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. Last Updated: 07/27/2016

EDITORIAL: Ruble Crash In Belarus Is Self-Inflicted




Belarussian President Alexander Lukashenko has found a convenient but highly implausible scapegoat for the collapse of the national currency.


The Belarussian ruble, or the "hare" as it is better known in a glib reference to the animal that adorns the notes, has never been too highly regarded.


But over the past couple of weeks, it has crashed by about 25 percent in trading on the Moscow Interbank Currency Exchange.


Lukashenko says the currency crash is all part of a shadowy plot by his liberal opponents in Moscow, especially First Deputy Prime Minister Anatoly Chubais, to "cause discontent in Belarus by a collapse in the price of staple foods."


It is true that trading in the Belarussian ruble is mostly based in Moscow, but this is only because Russia is Belarus's only real trading partner and because free trade in the hare is impossible in Lukashenko's tightly regulated economy.


Within Belarus, the business community uses either an unrealistically overvalued official exchange rate or the black market. The crash on the Moscow market is one of the few clear barometers of the state of the Belarussian economy


The official line put out by Minsk is that business in Belarus is booming. According to the deeply suspect figures released by Lukashenko's government, the economy grew 17 percent last year.


The crash of the hare undercuts this propaganda, suggesting that any growth in Belarus was achieved by unsustainable government spending, financed by printing money. This has in turn blown out the money supply and set inflation on the rise.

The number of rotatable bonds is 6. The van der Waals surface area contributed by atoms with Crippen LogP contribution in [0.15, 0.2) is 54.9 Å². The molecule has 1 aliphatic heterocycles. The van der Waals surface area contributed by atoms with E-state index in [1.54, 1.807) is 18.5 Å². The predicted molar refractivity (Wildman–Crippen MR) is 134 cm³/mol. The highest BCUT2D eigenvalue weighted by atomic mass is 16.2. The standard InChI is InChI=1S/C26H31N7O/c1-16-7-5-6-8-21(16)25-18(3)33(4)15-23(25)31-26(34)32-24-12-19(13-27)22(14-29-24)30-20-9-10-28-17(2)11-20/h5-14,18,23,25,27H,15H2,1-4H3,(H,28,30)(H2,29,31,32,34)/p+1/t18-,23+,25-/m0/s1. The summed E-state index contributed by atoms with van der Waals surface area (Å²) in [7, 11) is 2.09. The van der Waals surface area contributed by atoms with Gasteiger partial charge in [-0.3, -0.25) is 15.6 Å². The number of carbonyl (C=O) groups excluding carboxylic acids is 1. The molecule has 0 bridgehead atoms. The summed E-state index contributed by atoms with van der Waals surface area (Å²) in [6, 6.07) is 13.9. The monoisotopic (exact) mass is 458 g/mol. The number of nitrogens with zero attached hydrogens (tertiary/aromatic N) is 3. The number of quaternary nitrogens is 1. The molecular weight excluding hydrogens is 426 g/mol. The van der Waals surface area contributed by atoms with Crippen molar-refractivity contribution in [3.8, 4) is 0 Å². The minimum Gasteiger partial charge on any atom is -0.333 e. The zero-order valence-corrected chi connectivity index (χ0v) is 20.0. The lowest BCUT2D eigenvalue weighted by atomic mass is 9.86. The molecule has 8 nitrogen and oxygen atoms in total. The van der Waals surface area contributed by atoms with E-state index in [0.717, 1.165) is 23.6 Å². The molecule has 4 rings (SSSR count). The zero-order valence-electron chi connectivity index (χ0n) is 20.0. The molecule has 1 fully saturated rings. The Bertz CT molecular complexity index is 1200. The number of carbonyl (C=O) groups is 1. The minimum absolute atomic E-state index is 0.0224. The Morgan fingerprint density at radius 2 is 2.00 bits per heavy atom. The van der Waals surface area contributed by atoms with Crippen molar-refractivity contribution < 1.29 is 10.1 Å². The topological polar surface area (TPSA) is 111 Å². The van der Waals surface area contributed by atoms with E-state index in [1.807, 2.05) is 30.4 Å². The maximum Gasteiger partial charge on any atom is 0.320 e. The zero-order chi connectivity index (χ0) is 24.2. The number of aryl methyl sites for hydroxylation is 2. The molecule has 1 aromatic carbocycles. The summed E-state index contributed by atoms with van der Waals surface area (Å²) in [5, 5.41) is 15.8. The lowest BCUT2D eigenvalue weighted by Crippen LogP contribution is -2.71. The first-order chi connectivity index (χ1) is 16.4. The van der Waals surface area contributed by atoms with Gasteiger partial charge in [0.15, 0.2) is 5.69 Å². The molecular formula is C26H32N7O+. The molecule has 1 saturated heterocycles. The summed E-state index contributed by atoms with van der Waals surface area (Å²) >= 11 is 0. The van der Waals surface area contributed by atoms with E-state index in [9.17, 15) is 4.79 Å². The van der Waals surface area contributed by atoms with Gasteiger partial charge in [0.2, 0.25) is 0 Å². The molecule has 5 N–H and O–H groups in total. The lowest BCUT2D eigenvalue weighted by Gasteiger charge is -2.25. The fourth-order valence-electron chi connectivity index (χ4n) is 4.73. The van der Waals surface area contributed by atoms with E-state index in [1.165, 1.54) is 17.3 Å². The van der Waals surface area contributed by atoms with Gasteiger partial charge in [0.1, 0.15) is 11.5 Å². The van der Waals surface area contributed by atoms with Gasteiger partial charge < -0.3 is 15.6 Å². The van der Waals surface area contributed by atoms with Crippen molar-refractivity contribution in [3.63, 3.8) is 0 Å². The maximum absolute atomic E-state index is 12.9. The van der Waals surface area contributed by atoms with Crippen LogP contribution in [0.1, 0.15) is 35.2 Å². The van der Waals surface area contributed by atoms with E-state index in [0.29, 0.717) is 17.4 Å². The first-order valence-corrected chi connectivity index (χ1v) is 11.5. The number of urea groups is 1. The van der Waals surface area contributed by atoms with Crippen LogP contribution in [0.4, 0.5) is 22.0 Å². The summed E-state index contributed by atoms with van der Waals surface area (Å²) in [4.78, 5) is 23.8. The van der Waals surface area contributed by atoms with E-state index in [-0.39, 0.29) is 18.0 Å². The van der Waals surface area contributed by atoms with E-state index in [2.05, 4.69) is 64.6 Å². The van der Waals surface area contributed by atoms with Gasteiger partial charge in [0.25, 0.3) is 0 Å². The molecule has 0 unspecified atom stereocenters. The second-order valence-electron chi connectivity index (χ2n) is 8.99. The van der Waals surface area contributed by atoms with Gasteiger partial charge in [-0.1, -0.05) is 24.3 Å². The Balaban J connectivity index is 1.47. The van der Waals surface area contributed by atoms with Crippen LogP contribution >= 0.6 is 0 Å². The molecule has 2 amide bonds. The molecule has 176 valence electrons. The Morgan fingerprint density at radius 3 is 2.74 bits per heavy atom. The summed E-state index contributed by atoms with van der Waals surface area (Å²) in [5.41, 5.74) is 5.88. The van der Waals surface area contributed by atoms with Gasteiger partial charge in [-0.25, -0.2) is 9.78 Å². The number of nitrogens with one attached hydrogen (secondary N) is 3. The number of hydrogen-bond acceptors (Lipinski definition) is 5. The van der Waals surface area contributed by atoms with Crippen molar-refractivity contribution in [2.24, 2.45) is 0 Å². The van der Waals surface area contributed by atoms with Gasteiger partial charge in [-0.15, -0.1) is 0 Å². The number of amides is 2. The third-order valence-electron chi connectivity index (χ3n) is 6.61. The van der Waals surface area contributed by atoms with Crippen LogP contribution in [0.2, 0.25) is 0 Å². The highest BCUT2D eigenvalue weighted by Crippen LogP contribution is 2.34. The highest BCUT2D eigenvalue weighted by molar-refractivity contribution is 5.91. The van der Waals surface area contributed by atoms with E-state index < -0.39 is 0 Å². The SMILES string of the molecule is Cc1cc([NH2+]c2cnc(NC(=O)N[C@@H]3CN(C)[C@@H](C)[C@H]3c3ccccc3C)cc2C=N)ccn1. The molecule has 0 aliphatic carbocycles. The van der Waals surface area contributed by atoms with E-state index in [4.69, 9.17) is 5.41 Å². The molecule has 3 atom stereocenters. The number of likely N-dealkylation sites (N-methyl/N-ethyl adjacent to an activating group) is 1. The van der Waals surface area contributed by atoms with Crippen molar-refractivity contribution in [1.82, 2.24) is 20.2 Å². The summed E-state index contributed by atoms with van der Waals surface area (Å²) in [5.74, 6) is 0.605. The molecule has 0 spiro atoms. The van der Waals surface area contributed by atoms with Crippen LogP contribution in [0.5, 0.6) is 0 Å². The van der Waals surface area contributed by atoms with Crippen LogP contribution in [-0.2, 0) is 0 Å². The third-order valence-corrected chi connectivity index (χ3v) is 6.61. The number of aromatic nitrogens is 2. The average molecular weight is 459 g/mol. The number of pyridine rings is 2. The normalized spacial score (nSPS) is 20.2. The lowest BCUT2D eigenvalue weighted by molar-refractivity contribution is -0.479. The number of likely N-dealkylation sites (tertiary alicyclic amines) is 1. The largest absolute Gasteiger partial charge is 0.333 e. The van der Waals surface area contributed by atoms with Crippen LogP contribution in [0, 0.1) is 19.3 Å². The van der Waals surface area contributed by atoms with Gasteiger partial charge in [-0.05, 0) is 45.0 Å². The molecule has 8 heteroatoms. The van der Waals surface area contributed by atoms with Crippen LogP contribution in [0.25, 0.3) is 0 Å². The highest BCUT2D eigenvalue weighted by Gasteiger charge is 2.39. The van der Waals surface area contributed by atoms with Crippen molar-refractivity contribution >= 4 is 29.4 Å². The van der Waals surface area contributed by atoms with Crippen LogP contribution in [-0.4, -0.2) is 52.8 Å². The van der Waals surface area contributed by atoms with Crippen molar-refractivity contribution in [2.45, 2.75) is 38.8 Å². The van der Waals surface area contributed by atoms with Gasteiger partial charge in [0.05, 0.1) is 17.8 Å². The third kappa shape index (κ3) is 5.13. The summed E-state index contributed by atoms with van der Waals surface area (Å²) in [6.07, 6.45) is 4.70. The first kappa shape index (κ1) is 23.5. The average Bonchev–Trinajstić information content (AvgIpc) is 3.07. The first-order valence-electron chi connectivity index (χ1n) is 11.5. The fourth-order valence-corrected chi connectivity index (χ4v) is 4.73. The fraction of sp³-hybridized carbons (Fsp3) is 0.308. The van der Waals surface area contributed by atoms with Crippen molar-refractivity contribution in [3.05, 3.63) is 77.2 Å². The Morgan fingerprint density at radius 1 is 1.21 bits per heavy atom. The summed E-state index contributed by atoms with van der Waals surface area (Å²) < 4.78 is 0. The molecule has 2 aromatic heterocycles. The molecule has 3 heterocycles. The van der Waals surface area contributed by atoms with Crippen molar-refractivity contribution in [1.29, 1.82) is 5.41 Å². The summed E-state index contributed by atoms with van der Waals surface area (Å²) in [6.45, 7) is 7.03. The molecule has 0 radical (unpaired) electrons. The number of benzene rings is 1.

Russia can derive moral satisfaction from the strength of its own ruble. After all, Russia was making the same mistakes Belarus is making today as recently as the Black Tuesday crash of 1994 when the ruble collapsed 25 percent in a day.


But as Chubais pointed out this week, the problems in Belarus may have repercussions for Russia. Belarus, which has long since broken links with the International Monetary Fund and the World Bank, is likely to come to Russia for financial help in stabilizing its currency.


Belarus already profits from the biased terms of its customs union with Russia. Lukashenko will no doubt expect Russia to offer more help now, perhaps in the form of loans or of discounts on its energy bills.


Russia's hopes for closer integration with its neighbors and its economic ties with Belarus might encourage some in the Kremlin to offer that help. But Belarus's currency problems are of its own making, and no help should be given until Belarus itself shows it is getting its house in order.